Professor Elizabeth Robinson joined the Grantham Research Institute (GRI) on Climate Change and the Environment at the London School of Economics and Political Science as its Director in September 2021.  She is an environmental economist with over twenty-five years’ experience undertaking research, particularly in lower-income countries, including six while living in Tanzania and Ghana, that focuses on climate change and systemic risk; and tracking the co-benefits of climate change mitigation and health, oriented particularly around food security and food systems.  She was on the UK Defra Economic Advisory Panel for five years; and in 2019-20, Specialist Advisor to the UK House of Lords Select Committee on Food, Poverty, Health, and Environment. She is currently Working Group 1 lead for the Lancet Countdown on Health and Climate Change.  Elizabeth previously worked at the University of Reading, the Boston Consulting Group, the World Bank, Rockefeller Foundation, Natural Resources Institute, and the University of Oxford. She has a first-class degree in Engineering, Economics, and Management from Oxford University, and a PhD in Applied Economics from Stanford University.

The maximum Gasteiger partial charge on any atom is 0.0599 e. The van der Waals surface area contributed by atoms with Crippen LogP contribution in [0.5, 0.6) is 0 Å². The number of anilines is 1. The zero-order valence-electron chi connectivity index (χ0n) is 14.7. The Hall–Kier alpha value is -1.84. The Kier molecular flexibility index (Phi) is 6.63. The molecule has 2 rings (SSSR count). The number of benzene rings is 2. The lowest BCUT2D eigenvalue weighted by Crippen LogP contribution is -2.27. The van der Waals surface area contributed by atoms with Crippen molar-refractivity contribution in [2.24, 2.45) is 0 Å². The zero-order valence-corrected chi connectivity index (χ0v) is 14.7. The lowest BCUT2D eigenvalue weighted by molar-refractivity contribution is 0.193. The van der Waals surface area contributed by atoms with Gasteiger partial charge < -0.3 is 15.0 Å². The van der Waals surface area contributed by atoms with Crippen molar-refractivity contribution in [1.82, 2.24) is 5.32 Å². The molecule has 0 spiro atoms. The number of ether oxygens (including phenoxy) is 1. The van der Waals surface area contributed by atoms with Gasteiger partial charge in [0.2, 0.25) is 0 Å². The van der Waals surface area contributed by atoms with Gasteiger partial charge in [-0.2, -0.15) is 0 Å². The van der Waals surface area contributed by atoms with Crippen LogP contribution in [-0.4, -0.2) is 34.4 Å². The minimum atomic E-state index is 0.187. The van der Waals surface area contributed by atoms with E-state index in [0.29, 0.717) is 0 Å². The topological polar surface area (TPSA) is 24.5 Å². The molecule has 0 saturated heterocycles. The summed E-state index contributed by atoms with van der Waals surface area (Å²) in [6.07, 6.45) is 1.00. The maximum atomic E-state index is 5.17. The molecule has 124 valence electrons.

Martin Hensher

Martin Hensher is the Henry Baldwin Professorial Research Fellow in Health Systems Sustainability at the Menzies Institute for Medical Research of the University of Tasmania.  He has over thirty years’ global experience in health economics, planning and financing.  He was the senior economic adviser in the South African National Department of Health and in the Department of Health England, before moving to Australia where he spent seven years as a Director in the Tasmanian Department of Health.

Martin’s research focuses on integrating the economic, environmental, and societal dimensions of improving the sustainability of health care systems.  His work integrates health economics with ecological economics to answer questions including climate change mitigation and adaptation for healthcare systems; the future of healthcare in a post-growth economy; and overconsumption and diminishing marginal returns in healthcare.

Josephine Borghi